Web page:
The Sharing Economy by contrast has been taken over by profiteers for some time now. In the beginning, the idea was to share tools, vehicles or rooms with each other while one wasn’t using them. In the meantime, completely capitalistic business models have grown out of this movement. With “Air B n’ B”, renters ‘share’ unused rooms with tourists, with “Uber” car owners share journeys with people seeking lifts. Apart from these two well-known profit-oriented examples there are many others that keep the true spirit of the sharing economy alive: car sharing firms allow non car owners to be able to use cars and thus replace eight private cars with one shared car. In communal city gardens, hobby gardeners share land, tools, work and often very happily the harvest too. In Community Supported Agriculture a group of usually 100-200 people shares the living costs of the farmer: the group decides together what is to be planted and pays the farmer his or her living costs; the farmer plants and cares for the crops then divides the harvest amongst the group members – both the harvest and the risks are shared and people take great responsibility for each other and for a healthy diet.
Reform movements at the national level generally have a hard time. They need to lobby for years or even decades to influence politicians and their advisors, they must develop politically convincing concepts with a sound basis in fact. When reforms succeed at the political level, they often have far-reaching effects, for laws remain in effect for a long time and apply to everyone, not just to those who have made a personal decision to reform themselves. Monetary reformer and author Helmutz Creutz, amongst others, proposed a comprehensive tax reform in Germany (1984). Instead of taxing work, as happens today with income tax, Creutz proposed taxing above all our use of environmental resources: energy, resources, land, traffic. Governments naturally wish to steer the dynamic of society through taxes. If work was cheaper and instead the use of resources and energy were dearer, the system of society would tend to minimize resource use, whilst workers would always be able to find work. Fundamental tax reform could be very effective but is not easy to implement because people do not change easily and do not happily give up benefits. In spite of powerful lobbying organizations, proposals for tax reform continue to be made regularly, including those that would reduce the redistribution of wealth from poor to rich through Capital Gains Taxes. A continuing topic is the (re)introduction of a Wealth Tax. Wealthy people should not only pay taxes on extra income but on their existing wealth. The economist James Tobin proposed a Transaction Tax on foreign exchange transactions in order to calm the financial markets. The so-called Tobin Tax was the reason the campaigning organization Attac was founded – the two Ts in “ATTAC” stand for Taxation of financial Transactions (taxation des transactions financières). If tax was charged for currency transactions or even shares on the stock markets, the hectic business would calm down because each transaction would have to pay for its tax charges too. There would also be additional tax income from speculative business. Regulation of banking business has been hotly debated since the beginning of the 2007/2008 financial crisis. It would be possible to introduce a divided banking system, whereby commercial banks are forbidden to mix the business of loans to private customers with risky investment banking. It would also be feasible to limit the size of banks so that banks would have to divide up or sell parts of their business if they grew too big. The idea behind this is when smaller banks get into difficulties, the resulting problems are also smaller. Today too many banks are “too big to fail”, that is, too big to be liquidated. Their sheer size forces the state to ensure their survival. Banks should, just like other businesses, also be able to go bankrupt without running the risk of bankrupting the whole economy because monetary transactions collapse. Regulation of the banking sector could also lead to a ban on ‘short selling’, the sale of ‘credit default swaps’ or the maximizing of ‘equity shares’. The fact that wealth can lead to social tensions was introduced by Karl Marx in his discussion in the book Das Kapital. Criticism of the system of ownership continually arises. The economists Gunnar Heinsohn and Otto Steiger derive the creation of money from the availability of wealth. Money and its functions were thus strongly influenced by the idea of private wealth. A particular form of wealth is land, which cannot be increased. Whereas other goods can be produced and thus increased, this only applies to land in a very limited way (for example through winning new land on the coast). Private possession of land has thus been questioned through reform proposals for decades. The commonest land reform idea is to regard land not as a private possession but as the common property of everyone. Whoever wishes to use land, leases it from the community. Here there is a spectrum of ideas about the Commons, for which Elinor Ostrom received the Nobel Prize for Economics in 2009.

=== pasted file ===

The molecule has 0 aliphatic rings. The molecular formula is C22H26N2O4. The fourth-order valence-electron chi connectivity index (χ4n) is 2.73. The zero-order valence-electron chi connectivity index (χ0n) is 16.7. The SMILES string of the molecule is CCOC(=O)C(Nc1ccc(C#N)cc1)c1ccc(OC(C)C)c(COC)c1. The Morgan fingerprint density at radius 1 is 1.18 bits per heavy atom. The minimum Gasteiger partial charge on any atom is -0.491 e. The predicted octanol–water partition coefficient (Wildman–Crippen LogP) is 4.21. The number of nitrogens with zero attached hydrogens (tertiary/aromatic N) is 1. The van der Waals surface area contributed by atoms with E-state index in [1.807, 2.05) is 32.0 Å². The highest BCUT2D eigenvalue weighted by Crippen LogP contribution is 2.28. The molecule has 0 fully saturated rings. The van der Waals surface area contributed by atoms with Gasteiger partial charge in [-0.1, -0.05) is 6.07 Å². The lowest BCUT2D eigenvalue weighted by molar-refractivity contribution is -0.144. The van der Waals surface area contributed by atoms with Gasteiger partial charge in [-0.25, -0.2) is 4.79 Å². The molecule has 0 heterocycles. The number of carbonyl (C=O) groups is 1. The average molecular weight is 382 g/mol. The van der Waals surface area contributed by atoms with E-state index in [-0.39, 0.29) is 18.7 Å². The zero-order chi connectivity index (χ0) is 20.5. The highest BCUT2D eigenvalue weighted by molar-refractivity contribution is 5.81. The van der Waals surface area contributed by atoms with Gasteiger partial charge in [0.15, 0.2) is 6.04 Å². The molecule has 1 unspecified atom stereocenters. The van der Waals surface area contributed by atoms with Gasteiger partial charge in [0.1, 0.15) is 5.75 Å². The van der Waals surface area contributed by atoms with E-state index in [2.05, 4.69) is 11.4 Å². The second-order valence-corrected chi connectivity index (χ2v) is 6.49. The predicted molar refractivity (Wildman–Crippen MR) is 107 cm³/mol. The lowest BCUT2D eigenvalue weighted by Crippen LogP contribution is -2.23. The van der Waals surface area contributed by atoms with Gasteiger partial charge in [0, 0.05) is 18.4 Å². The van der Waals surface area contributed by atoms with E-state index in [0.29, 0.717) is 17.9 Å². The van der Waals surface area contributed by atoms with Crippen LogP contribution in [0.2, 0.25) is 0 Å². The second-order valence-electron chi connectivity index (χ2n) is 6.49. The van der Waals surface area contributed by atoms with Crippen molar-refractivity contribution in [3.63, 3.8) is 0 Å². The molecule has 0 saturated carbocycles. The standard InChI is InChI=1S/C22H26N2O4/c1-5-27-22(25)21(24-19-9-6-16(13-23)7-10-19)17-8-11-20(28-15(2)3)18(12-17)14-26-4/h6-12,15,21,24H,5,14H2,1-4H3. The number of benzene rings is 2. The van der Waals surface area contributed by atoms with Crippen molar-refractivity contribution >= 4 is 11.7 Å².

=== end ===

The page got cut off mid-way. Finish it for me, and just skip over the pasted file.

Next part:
Social Enterprises are businesses whose primary goals are social. Two elements distinguish them from a normal business: first, they concentrate on an area of work seen as ‘charitable’ (such as education, research, youth, elderly care etc.) and second, they plough any profits back into the business.